The Athens Convention Carriage of Passengers and their luggage by sea 1974 and Protocol of 2002. (Adoption: 13 December 1974; Entry into force: 28 April 1987; 2002 Protocol: Adoption: 1 November 2002; Entry into force: 23 April 2014)

UN Convention on Carriage of Goods by Sea ‘The Hamburg Rules’ 1978

Council of Europe Convention on Recognition and Enforcement of Custody Decisions 1980

Rome Convention on Contractual Obligations 1980

UNCITRAL Model law on arbitration 1987

Lugano Convention 1988

Lugano Convention 2007

International Convention on Salvage (Adoption: 28 April 1989; Entry into force: 14 July 1996)

UNCITRAL Model Law on Cross-Border Insolvency 1997

Convention of 30 June 2005 on Choice of Court Agreements

Plus common law terms –

“Applicable law”

“Recognition and enforcement of judgments”

“recognition of judgments”

“enforcement orders”

“Conflict of law” “Conflict of laws”

“Private international law”

“International private law”


Professor Sophia Tang is Professor at Wuhan University Institute of International Law in China and Professor at Newcastle University in England. Professor Tang prepared the data for 1972.

Dr Jayne Holliday is a Lecturer in Private International Law at the University of Stirling, Scotland. Dr Holliday prepared the data for 2017.

Please note that the total number of cases allocated to the different geographical areas does not match the total number of cases that were gathered.  It was decided to record each different geographical area pertinent to a case as a single incidence of that area in order to capture the geographical spread of private international law litigation. For example, if a case involves both Ireland and Nigeria it is recorded as having an EU connection and a Commonwealth connection. If a case involves France, Italy and Germany it is recorded as having a single EU connection so that the figures are not skewed by multiple litigants in one area.

[1] Professor Paul Beaumont is a Professor in Private International Law at the University of Stirling. He is the Principal Investigator of the Research Network on ‘The Development of the Private International Law Framework in the UK post Brexit’ which is funded by the Arts and Humanities Research Council. Dr Mihail Danov at the University of Exeter is the Co-Investigator of the project.

[2] EU/EEA Member States as at 2017.  EU: Austria, Belgium, Bulgaria, Croatia, Republic of Cyprus, Czech Republic, Denmark, Estonia, Finland, France, Germany, Greece, Hungary, Ireland, Italy, Latvia, Lithuania, Luxembourg, Malta, Netherlands, Poland, Portugal, Romania, Slovakia, Slovenia, Spain and Sweden.  EEA: Iceland, Liechtenstein and Norway. Although not in the EU or EEA, Switzerland is a Lugano Convention Contracting State and is included for this study in the EU/EEA area.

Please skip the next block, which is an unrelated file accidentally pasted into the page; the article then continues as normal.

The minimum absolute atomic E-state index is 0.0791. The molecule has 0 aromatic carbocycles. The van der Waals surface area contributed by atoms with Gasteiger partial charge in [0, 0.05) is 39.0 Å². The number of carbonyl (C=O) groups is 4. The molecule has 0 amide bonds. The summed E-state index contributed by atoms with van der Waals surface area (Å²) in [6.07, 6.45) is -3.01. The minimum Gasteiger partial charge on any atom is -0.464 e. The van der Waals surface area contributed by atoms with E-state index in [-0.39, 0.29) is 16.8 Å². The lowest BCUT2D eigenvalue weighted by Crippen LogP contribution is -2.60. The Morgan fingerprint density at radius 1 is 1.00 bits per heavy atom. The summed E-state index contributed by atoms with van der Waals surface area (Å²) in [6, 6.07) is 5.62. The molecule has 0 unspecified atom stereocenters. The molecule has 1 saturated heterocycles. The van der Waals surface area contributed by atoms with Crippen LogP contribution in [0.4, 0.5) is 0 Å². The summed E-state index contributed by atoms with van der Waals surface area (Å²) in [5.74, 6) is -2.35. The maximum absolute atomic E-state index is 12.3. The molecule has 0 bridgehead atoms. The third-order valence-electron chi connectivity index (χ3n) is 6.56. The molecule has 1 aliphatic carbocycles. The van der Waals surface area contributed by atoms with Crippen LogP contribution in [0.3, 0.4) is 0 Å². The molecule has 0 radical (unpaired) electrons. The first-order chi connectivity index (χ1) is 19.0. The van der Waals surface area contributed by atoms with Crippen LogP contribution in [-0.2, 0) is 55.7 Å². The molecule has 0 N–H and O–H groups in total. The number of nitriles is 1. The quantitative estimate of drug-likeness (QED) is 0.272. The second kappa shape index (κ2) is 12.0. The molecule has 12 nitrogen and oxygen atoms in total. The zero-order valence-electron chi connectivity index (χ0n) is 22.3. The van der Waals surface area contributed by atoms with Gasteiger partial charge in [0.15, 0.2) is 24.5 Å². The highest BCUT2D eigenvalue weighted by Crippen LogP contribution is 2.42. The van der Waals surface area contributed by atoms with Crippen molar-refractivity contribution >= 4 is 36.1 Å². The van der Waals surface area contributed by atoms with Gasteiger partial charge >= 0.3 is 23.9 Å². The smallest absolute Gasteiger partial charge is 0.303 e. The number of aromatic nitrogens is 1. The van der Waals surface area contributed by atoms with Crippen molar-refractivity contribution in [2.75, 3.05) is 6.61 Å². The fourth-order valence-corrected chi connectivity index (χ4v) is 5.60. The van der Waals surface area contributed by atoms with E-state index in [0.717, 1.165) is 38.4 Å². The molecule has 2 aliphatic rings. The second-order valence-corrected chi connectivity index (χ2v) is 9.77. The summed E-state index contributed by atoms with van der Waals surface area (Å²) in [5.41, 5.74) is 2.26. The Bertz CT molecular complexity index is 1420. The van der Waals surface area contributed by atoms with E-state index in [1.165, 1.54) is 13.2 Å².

[3] Commonwealth States as at 2017. Africa: Botswana, Cameroon, The Gambia, Ghana, Kenya, Kingdom of eSwatini, Lesotho, Malawi, Mauritius, Mozambique, Namibia, Nigeria, Rwanda, Seychelles, Sierra Leone, South Africa, Uganda, United Republic of Tanzania, and Zambia. Asia: Bangladesh, Brunei Darussalam, India, Malaysia, Maldives, Pakistan, Singapore, and Sri Lanka. Caribbean and Americas: Antigua and Barbuda, The Bahamas, Barbados, Belize, Canada, Dominica, Grenada, Guyana, Jamaica, Saint Lucia, St Kitts and Nevis, St Vincent and The Grenadines, Trinidad and Tobago. Europe: Cyprus, Malta, and United Kingdom. Pacific: Australia, Fiji, Kiribati Nauru, New Zealand, Papua New Guinea, Samoa, Solomon Islands, Tonga, Tuvalu, and Vanuatu.

[4] For the purpose of this study, for the 1972 case law; the EU/EEA region was taken to include the countries that were members of the EU/EEA in 2017, the Commonwealth was taken to include the countries that were members of the Commonwealth in 2017,  International constituted any other country outside of  UK, EU/EEA or Commonwealth.

[5] For this purpose, civil and commercial matters include tax cases that fall within the scope of private international law.

[6] For the purpose of this study, Malta falls under both the Commonwealth and EU/EEA areas.

[7] See Anthony Reuben, ‘BBC News, Reality Check, 13th April 2016’, available at https://www.bbc.co.uk/news/uk-politics-eu-referendum-36039121 accessed on 5th June 2020.

[8] See Office of National Statistics ‘Balance of Payments July to September 2019’, available at https://assets.publishing.service.gov.uk/government/uploads/system/uploads/attachment_data/file/868378/200227_UK_trade_in_Numbers_full_web_version_final.pdf accessed on 5th June 2020.

Theme by the University of Stirling